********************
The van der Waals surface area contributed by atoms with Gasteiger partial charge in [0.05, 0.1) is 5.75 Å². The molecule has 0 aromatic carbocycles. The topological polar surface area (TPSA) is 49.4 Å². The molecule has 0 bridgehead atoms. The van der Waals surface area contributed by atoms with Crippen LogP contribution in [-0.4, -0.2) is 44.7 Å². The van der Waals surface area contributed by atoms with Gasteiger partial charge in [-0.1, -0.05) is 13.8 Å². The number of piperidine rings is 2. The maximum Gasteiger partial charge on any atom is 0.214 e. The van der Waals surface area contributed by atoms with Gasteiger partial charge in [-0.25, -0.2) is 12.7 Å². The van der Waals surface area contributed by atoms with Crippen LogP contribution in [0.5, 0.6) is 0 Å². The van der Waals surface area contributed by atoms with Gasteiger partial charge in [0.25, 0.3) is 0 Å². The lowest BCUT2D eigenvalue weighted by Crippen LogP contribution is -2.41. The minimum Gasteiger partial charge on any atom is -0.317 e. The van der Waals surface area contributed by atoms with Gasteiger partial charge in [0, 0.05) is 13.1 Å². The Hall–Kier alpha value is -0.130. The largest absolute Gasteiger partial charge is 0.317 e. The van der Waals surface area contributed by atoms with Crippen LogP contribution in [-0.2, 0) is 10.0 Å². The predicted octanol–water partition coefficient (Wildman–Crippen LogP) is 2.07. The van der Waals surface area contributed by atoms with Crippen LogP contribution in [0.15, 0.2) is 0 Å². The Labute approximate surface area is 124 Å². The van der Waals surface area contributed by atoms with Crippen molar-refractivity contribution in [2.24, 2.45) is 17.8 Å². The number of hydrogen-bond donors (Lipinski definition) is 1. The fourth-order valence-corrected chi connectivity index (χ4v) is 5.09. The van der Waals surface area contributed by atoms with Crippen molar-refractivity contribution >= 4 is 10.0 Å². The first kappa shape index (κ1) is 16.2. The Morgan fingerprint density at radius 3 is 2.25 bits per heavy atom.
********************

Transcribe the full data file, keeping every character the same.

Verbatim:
The van der Waals surface area contributed by atoms with Gasteiger partial charge in [0.05, 0.1) is 5.75 Å². The molecule has 0 aromatic carbocycles. The topological polar surface area (TPSA) is 49.4 Å². The molecule has 0 bridgehead atoms. The van der Waals surface area contributed by atoms with Crippen LogP contribution in [-0.4, -0.2) is 44.7 Å². The van der Waals surface area contributed by atoms with Gasteiger partial charge in [-0.1, -0.05) is 13.8 Å². The number of piperidine rings is 2. The maximum Gasteiger partial charge on any atom is 0.214 e. The van der Waals surface area contributed by atoms with Gasteiger partial charge in [-0.25, -0.2) is 12.7 Å². The van der Waals surface area contributed by atoms with Crippen LogP contribution in [0.5, 0.6) is 0 Å². The van der Waals surface area contributed by atoms with Gasteiger partial charge in [0.25, 0.3) is 0 Å². The lowest BCUT2D eigenvalue weighted by Crippen LogP contribution is -2.41. The minimum Gasteiger partial charge on any atom is -0.317 e. The van der Waals surface area contributed by atoms with Gasteiger partial charge in [0, 0.05) is 13.1 Å². The Hall–Kier alpha value is -0.130. The largest absolute Gasteiger partial charge is 0.317 e. The van der Waals surface area contributed by atoms with Crippen LogP contribution in [-0.2, 0) is 10.0 Å². The predicted octanol–water partition coefficient (Wildman–Crippen LogP) is 2.07. The van der Waals surface area contributed by atoms with Crippen LogP contribution in [0.15, 0.2) is 0 Å². The Labute approximate surface area is 124 Å². The van der Waals surface area contributed by atoms with Crippen molar-refractivity contribution in [2.24, 2.45) is 17.8 Å². The number of hydrogen-bond donors (Lipinski definition) is 1. The fourth-order valence-corrected chi connectivity index (χ4v) is 5.09. The van der Waals surface area contributed by atoms with Crippen molar-refractivity contribution >= 4 is 10.0 Å². The first kappa shape index (κ1) is 16.2. The Morgan fingerprint density at radius 3 is 2.25 bits per heavy atom.